Fidel Castro and the African connection


TO many of our children and grandchildren, the death of the former Cuban leader Fidel Castro on November 25 2016 at 10.29 pm may come across as one of those ordinary news items which one takes dismissively.
But to those conscious of the history of the developing world, the death of Castro is anything but ordinary.
Because there are many lessons from Havana for most of us today, thanks to the life and leadership role of Castro!
Let us take the issue of statecraft and nation building for instance. One of the most daunting tasks which Africa faces today is how to deconstruct, in a fundamental way, the colonial state which we inherited from European colonisers.
The second task which is related to the first is how to re-construct the African state from bottom up in a way which responds naturally to our own aspirations and dreams as a people.
Put differently, the challenge is how to come up with an appropriate socio-economic cum-legal order which is not a simple carbon-copy of the colonial state which exploited our people before and deformed the lives of many generations across decades.
In many ways, the Cuba of today is a good example of how to do exactly that, courtesy of the progressive vision and courage of Castro and his compatriots.
It is a matter of public record that Castro became a living legend, a larger than life figure mainly because he transformed Cuba from being a playground for rich Americans and the mafiosi (also mafioso) who often frequented Cuba seeking pleasures of the flesh far away from the prying eyes of the North American hordes.
Castro launched the Cuban Revolution in 1958 and started dismantling the neo-colonial state brick-by-brick before building a new society altogether.
He turned Cuba into a revolutionary social model which continues to inspire many in the developing world today.
Instead of Cuba being known as a Casino by the rich, a place where drugs and money-laundering flourished unabated while moral decadence and unbridled corruption reigned supreme under the leadership of Fulgencio Batista, the same Cuba under Castro became known for establishing one of the most advanced medical health care systems in the world.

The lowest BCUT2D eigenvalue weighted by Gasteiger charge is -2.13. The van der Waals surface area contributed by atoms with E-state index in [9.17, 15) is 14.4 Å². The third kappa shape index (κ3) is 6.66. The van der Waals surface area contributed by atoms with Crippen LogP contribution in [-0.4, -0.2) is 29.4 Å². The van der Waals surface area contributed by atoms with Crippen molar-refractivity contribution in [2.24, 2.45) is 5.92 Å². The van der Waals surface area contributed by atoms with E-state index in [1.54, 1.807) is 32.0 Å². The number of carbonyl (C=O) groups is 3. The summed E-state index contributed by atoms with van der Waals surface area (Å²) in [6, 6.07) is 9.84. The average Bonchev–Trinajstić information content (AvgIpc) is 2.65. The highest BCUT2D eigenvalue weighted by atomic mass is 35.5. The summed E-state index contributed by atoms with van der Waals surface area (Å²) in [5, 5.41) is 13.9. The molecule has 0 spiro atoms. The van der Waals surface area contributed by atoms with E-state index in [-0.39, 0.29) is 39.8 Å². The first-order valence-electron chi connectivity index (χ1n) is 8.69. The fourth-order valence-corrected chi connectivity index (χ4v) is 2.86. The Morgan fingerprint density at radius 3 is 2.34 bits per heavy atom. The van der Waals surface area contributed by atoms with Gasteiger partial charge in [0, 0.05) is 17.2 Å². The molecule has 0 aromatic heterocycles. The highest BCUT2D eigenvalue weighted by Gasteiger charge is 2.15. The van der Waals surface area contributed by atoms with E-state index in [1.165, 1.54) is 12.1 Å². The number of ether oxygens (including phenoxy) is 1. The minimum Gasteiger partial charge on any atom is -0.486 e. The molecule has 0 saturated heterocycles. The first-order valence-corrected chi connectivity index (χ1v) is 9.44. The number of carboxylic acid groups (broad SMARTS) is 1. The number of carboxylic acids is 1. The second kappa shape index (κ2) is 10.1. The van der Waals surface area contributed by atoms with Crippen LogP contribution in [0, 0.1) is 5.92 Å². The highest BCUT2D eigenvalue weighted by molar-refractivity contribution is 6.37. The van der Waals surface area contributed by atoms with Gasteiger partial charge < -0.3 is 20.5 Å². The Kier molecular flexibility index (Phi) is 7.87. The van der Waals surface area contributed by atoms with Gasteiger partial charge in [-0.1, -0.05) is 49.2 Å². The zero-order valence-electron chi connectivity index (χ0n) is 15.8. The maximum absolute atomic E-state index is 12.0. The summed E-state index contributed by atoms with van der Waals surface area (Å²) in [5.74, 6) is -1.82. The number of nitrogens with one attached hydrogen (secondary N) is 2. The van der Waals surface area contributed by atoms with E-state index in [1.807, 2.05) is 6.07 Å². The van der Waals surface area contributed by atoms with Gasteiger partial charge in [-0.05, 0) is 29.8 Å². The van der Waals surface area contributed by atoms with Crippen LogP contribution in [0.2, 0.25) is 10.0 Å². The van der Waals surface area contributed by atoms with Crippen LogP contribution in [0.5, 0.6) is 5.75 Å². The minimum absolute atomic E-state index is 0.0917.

Sam Jones writes: “The country’s high ratio of doctors-to-patients and its pro-active community centred approach to healthcare has long been the envy of many Western countries, not least the UK, which sent 100 general practitioners and a delegation from the Department of Health in 2000 to discover how Cuba managed care on a far smaller budget.”
In fact, Cuba has pioneered a medical training system which has seen it producing medical doctors and health workers, including pharmacists, nurses and medical technologists, among others, on a scale far disproportionate to its natural resources.
The result is that today, Cuba ‘provides more medical personnel to the developing world than all G8 countries combined’.
And Africa has been one of the major beneficiaries; the latest countries being Liberia, Sierra Leone and Liberia.
All three received more medical personnel from Cuba to fight the spread of the Ebola virus than from any other country in 2014.
In regard to education, Africa has a lot to learn from Cuba.
Before the Cuban revolution led by Castro, the literacy rate in Cuba was very low. After the revolution, the literacy rate of 15-year-olds and those above is now 99,7 percent while that of the UK is 99 percent and that of the US is 97,9 percent.
Although Cuba has natural resources such as nickel, iron, salt and copper, among others, it is still a developing country which belongs to the Third World; it certainly does not have the kind of resources which both the US and UK have at their disposal.
Making most of these achievements more impressive is the fact that Cuba has been all along under economic sanctions imposed by the United States since 1961.